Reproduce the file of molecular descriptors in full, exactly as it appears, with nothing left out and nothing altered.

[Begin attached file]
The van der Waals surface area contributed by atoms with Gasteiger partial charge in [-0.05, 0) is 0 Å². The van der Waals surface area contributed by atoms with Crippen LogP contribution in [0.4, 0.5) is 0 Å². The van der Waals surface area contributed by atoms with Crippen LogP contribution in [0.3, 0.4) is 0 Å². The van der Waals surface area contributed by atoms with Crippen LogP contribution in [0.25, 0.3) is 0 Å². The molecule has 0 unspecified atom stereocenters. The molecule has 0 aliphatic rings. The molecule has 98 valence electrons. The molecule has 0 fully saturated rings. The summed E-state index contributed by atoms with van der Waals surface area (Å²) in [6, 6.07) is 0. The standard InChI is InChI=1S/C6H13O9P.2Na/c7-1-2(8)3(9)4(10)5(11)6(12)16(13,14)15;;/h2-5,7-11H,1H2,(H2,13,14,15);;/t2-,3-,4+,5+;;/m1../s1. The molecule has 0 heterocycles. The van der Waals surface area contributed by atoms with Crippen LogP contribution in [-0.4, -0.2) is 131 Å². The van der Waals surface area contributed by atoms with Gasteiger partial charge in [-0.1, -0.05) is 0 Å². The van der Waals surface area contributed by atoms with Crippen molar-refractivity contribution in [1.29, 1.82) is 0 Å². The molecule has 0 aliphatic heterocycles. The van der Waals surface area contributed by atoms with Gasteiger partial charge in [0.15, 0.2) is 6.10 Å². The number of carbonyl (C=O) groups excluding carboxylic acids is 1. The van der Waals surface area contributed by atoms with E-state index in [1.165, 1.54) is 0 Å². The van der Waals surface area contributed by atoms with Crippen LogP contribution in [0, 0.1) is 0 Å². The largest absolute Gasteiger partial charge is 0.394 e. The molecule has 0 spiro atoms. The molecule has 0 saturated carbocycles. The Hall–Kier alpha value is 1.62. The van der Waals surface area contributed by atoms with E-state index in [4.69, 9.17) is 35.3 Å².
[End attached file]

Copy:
The van der Waals surface area contributed by atoms with Gasteiger partial charge in [-0.05, 0) is 0 Å². The van der Waals surface area contributed by atoms with Crippen LogP contribution in [0.4, 0.5) is 0 Å². The van der Waals surface area contributed by atoms with Crippen LogP contribution in [0.3, 0.4) is 0 Å². The van der Waals surface area contributed by atoms with Crippen LogP contribution in [0.25, 0.3) is 0 Å². The molecule has 0 unspecified atom stereocenters. The molecule has 0 aliphatic rings. The molecule has 98 valence electrons. The molecule has 0 fully saturated rings. The summed E-state index contributed by atoms with van der Waals surface area (Å²) in [6, 6.07) is 0. The standard InChI is InChI=1S/C6H13O9P.2Na/c7-1-2(8)3(9)4(10)5(11)6(12)16(13,14)15;;/h2-5,7-11H,1H2,(H2,13,14,15);;/t2-,3-,4+,5+;;/m1../s1. The molecule has 0 heterocycles. The van der Waals surface area contributed by atoms with Crippen LogP contribution in [-0.4, -0.2) is 131 Å². The van der Waals surface area contributed by atoms with Gasteiger partial charge in [-0.1, -0.05) is 0 Å². The van der Waals surface area contributed by atoms with Crippen molar-refractivity contribution in [1.29, 1.82) is 0 Å². The molecule has 0 aliphatic heterocycles. The van der Waals surface area contributed by atoms with Gasteiger partial charge in [0.15, 0.2) is 6.10 Å². The number of carbonyl (C=O) groups excluding carboxylic acids is 1. The van der Waals surface area contributed by atoms with E-state index in [1.165, 1.54) is 0 Å². The van der Waals surface area contributed by atoms with Crippen LogP contribution in [0, 0.1) is 0 Å². The largest absolute Gasteiger partial charge is 0.394 e. The molecule has 0 spiro atoms. The molecule has 0 saturated carbocycles. The Hall–Kier alpha value is 1.62. The van der Waals surface area contributed by atoms with E-state index in [4.69, 9.17) is 35.3 Å².